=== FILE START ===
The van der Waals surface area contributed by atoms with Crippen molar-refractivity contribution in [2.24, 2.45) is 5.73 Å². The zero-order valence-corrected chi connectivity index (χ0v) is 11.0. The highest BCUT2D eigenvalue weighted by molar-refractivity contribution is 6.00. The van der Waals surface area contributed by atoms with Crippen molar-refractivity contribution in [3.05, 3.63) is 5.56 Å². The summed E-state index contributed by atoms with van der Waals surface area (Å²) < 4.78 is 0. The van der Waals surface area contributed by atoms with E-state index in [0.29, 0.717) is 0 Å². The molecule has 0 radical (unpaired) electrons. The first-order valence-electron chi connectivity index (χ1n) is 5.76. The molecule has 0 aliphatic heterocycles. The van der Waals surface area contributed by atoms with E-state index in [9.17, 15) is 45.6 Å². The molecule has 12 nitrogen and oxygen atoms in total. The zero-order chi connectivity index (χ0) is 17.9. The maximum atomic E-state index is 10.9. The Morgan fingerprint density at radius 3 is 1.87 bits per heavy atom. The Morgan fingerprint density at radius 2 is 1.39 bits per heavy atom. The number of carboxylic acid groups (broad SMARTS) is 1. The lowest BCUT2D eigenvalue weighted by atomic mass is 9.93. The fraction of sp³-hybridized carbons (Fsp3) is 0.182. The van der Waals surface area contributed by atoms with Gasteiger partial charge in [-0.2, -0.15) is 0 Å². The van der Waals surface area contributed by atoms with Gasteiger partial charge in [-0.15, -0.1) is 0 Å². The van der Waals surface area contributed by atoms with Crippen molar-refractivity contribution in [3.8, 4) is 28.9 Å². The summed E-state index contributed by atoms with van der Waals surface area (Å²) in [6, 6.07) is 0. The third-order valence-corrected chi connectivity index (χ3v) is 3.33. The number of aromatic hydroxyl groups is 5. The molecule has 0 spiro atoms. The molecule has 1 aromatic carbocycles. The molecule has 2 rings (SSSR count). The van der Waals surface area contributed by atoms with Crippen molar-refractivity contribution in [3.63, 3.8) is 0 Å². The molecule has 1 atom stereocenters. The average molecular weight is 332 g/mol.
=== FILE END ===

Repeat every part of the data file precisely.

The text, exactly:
The van der Waals surface area contributed by atoms with Crippen molar-refractivity contribution in [2.24, 2.45) is 5.73 Å². The zero-order valence-corrected chi connectivity index (χ0v) is 11.0. The highest BCUT2D eigenvalue weighted by molar-refractivity contribution is 6.00. The van der Waals surface area contributed by atoms with Crippen molar-refractivity contribution in [3.05, 3.63) is 5.56 Å². The summed E-state index contributed by atoms with van der Waals surface area (Å²) < 4.78 is 0. The van der Waals surface area contributed by atoms with E-state index in [0.29, 0.717) is 0 Å². The molecule has 0 radical (unpaired) electrons. The first-order valence-electron chi connectivity index (χ1n) is 5.76. The molecule has 0 aliphatic heterocycles. The van der Waals surface area contributed by atoms with E-state index in [9.17, 15) is 45.6 Å². The molecule has 12 nitrogen and oxygen atoms in total. The zero-order chi connectivity index (χ0) is 17.9. The maximum atomic E-state index is 10.9. The Morgan fingerprint density at radius 3 is 1.87 bits per heavy atom. The Morgan fingerprint density at radius 2 is 1.39 bits per heavy atom. The number of carboxylic acid groups (broad SMARTS) is 1. The lowest BCUT2D eigenvalue weighted by atomic mass is 9.93. The fraction of sp³-hybridized carbons (Fsp3) is 0.182. The van der Waals surface area contributed by atoms with Gasteiger partial charge in [-0.2, -0.15) is 0 Å². The van der Waals surface area contributed by atoms with Gasteiger partial charge in [-0.15, -0.1) is 0 Å². The van der Waals surface area contributed by atoms with Crippen molar-refractivity contribution in [3.8, 4) is 28.9 Å². The summed E-state index contributed by atoms with van der Waals surface area (Å²) in [6, 6.07) is 0. The third-order valence-corrected chi connectivity index (χ3v) is 3.33. The number of aromatic hydroxyl groups is 5. The molecule has 0 spiro atoms. The molecule has 1 aromatic carbocycles. The molecule has 2 rings (SSSR count). The van der Waals surface area contributed by atoms with Crippen molar-refractivity contribution in [3.63, 3.8) is 0 Å². The molecule has 1 atom stereocenters. The average molecular weight is 332 g/mol.